My refusal to sell "as is" led to the removal of the engine to check what was going on inside the engine and to see if it could be determined why the car was using oil. Getting the head off and evaluation the valves showed some indicators on the first cylinder of some type of buildup on the valve and some minor blow by streaks on the side of the exhaust valve. Other cylinders appeared in good shape and had no indicators of a problem. The head was to be sent out for some other type of testing. I told I would be informed when the test results were complete.
Approximately January 10, 2010, I talked to the service manager again about my car. We discussed it not doing them any good in their shop and certainly was no good to me at their shop and we needed to fix it. We could work out our differences about who was going to pay the bill, me or Smart Car USA later. I did not hear anything so I called again a week later and he said their must have been some confusion as he could not start any work until I prepaid for the parts which were coming from Germany and that total was $1504. Payment had to be cash or cashier's check only. I delivered the cashier's check on January 19, 2010 for $1500 and he said that was good enough and the parts would be ordered and should be in by January 26 and it would take three days to put the car together.
Again, we discussed the cost of labor and that I felt Smart Car should be doing it, was again reminded I had been given an opportunity to sell the car on the auto auction. He also said they would do what they could to keep the cost down. He told me too that I would need to prove no abuse, i.e. oil changes, etc. He said he had many pictures of the engine which he would provide me for my packet to Smart Car USA, documentation of the vehicle not being abused. The labor quote for the engine repairs was approximately $1500, which equaled a total cost for labor and parts of $3000.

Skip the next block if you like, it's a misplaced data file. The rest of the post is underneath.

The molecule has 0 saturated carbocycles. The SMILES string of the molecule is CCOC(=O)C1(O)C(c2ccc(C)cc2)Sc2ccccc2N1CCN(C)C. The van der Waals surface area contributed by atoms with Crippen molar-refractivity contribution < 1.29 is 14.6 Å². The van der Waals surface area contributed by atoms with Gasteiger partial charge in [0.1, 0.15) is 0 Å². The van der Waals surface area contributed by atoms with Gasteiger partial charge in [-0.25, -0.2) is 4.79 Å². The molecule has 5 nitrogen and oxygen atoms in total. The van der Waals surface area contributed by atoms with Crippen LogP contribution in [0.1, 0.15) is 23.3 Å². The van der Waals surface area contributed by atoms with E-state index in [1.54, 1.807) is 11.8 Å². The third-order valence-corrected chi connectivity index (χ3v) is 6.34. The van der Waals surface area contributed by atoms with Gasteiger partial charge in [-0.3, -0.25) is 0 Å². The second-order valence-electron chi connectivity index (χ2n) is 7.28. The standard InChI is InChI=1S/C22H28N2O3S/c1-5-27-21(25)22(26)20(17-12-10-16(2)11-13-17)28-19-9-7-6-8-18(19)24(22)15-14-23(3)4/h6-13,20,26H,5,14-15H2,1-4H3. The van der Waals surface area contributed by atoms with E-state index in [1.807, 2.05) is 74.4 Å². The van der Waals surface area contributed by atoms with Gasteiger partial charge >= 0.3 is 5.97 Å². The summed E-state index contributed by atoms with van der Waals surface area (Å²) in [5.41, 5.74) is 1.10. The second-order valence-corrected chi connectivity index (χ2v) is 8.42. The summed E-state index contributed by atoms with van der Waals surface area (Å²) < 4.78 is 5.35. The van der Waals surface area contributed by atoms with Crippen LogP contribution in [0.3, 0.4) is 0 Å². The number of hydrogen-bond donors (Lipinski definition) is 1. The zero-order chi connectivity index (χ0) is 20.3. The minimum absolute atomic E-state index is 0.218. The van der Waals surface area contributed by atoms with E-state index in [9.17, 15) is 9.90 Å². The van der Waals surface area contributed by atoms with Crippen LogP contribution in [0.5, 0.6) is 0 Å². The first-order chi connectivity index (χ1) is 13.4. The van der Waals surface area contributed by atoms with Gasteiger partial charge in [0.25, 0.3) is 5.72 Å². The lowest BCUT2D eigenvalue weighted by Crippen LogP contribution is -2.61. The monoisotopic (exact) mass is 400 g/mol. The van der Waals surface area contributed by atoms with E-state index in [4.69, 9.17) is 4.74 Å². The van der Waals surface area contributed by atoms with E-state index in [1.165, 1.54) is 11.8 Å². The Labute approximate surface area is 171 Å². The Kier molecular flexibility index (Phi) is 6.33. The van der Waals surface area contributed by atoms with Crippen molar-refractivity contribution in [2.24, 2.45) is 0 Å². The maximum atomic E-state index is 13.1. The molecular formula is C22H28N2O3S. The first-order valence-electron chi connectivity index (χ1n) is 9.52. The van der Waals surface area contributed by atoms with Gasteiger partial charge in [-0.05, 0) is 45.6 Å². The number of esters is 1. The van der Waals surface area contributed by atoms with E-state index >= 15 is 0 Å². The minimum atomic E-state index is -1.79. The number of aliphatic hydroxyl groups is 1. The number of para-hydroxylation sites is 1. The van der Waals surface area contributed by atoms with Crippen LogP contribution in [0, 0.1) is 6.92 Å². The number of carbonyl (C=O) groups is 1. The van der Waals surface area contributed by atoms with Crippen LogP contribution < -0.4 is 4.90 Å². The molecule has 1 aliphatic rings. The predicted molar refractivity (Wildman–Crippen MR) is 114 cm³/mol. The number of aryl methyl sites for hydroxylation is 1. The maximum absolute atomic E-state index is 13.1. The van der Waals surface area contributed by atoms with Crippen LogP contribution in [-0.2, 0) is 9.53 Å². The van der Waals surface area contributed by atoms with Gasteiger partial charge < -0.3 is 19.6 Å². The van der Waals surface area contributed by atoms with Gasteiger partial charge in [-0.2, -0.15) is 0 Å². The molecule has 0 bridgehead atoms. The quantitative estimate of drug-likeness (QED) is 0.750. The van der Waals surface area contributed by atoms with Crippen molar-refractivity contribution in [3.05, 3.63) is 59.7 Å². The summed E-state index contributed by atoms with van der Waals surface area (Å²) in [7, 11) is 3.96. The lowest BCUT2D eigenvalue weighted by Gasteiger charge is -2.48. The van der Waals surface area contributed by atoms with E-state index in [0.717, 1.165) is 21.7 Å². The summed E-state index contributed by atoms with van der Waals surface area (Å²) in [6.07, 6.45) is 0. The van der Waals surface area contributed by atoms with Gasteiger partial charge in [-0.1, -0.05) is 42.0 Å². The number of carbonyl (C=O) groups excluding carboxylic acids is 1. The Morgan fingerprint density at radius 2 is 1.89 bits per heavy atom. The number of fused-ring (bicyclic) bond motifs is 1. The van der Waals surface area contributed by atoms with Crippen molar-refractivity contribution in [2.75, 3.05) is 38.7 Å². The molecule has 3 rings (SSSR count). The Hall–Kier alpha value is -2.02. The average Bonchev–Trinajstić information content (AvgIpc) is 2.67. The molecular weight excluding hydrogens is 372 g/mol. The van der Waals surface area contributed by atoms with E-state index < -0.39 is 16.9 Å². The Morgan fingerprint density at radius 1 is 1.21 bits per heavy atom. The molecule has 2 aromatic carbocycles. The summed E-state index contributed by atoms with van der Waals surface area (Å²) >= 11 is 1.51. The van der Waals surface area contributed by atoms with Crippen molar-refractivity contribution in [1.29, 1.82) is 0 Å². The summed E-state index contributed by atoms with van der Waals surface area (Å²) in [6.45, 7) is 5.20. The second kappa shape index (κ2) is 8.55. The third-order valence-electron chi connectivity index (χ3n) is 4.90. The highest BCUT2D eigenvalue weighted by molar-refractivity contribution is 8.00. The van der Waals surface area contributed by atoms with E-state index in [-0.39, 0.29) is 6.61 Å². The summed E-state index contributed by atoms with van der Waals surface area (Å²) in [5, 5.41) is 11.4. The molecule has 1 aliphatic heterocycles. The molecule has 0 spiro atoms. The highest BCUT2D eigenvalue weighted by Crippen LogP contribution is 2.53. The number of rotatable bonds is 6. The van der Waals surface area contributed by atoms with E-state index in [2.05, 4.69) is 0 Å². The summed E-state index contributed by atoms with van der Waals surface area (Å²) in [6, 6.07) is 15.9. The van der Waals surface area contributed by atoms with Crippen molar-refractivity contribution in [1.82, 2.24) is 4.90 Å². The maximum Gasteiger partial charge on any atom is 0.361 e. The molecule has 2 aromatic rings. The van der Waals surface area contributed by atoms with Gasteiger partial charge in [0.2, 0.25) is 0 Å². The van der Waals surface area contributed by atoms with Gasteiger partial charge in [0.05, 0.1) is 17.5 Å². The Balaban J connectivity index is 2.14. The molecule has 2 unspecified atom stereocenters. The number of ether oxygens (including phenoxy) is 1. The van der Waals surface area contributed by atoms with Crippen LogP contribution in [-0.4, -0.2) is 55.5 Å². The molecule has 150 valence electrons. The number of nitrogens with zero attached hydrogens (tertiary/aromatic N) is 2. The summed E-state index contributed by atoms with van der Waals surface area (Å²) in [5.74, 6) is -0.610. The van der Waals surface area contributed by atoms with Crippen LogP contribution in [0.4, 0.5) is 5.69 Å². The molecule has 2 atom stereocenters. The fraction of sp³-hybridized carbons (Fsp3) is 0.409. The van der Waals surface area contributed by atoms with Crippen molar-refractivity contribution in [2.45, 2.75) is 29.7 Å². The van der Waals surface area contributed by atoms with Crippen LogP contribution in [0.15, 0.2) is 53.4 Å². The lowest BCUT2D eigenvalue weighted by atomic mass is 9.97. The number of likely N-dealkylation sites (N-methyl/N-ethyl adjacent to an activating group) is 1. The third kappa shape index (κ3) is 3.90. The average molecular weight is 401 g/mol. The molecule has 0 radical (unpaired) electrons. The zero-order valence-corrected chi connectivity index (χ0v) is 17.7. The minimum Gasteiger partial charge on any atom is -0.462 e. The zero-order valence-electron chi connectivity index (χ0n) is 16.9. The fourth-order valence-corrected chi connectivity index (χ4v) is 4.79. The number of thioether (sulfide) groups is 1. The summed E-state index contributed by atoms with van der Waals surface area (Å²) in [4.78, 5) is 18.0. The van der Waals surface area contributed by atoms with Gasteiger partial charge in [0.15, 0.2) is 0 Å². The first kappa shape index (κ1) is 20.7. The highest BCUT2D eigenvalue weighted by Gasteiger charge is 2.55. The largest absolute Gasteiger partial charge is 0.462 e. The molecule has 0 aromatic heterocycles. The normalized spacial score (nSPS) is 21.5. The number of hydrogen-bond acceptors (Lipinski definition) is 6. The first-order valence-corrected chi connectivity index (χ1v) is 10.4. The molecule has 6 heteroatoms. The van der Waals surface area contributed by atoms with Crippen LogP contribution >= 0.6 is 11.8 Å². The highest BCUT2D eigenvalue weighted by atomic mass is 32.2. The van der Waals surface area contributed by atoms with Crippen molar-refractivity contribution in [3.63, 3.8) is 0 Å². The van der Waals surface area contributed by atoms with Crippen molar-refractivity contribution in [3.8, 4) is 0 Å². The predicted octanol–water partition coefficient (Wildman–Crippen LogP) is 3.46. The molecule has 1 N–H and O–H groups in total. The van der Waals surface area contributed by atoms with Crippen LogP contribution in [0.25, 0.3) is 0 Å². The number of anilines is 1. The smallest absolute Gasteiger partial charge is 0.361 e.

Over a month goes by until I called near the end of February 2010. The parts are still not in and there was no idea of when they would be. They were waiting for the rings and could not put the car together because the rings had to go in first. No further contact with me, per my records until April 9, 2010. I became frustrated e-mailed Mercedes Benz in Germany requesting some assistance in getting the parts for my car and assistance on the cost of repairs. I was sent the information of Smart Car USA and directed to contact them for assistance. I did contact Smart Car USA and submitted a formal complaint with a full explanation of events. I was told I would receive a contact within 30 days, I did not and still have not received anything from Smart Car USA. This has added to the frustration and feeling that there is no one available if there is an issue with the car. Smart Car USA also said they would contact the dealership to solve this issue as quickly as possible. During my conversation with the general manager at Smart Center Seattle, he indicated he had not been contacted by Smart Car USA.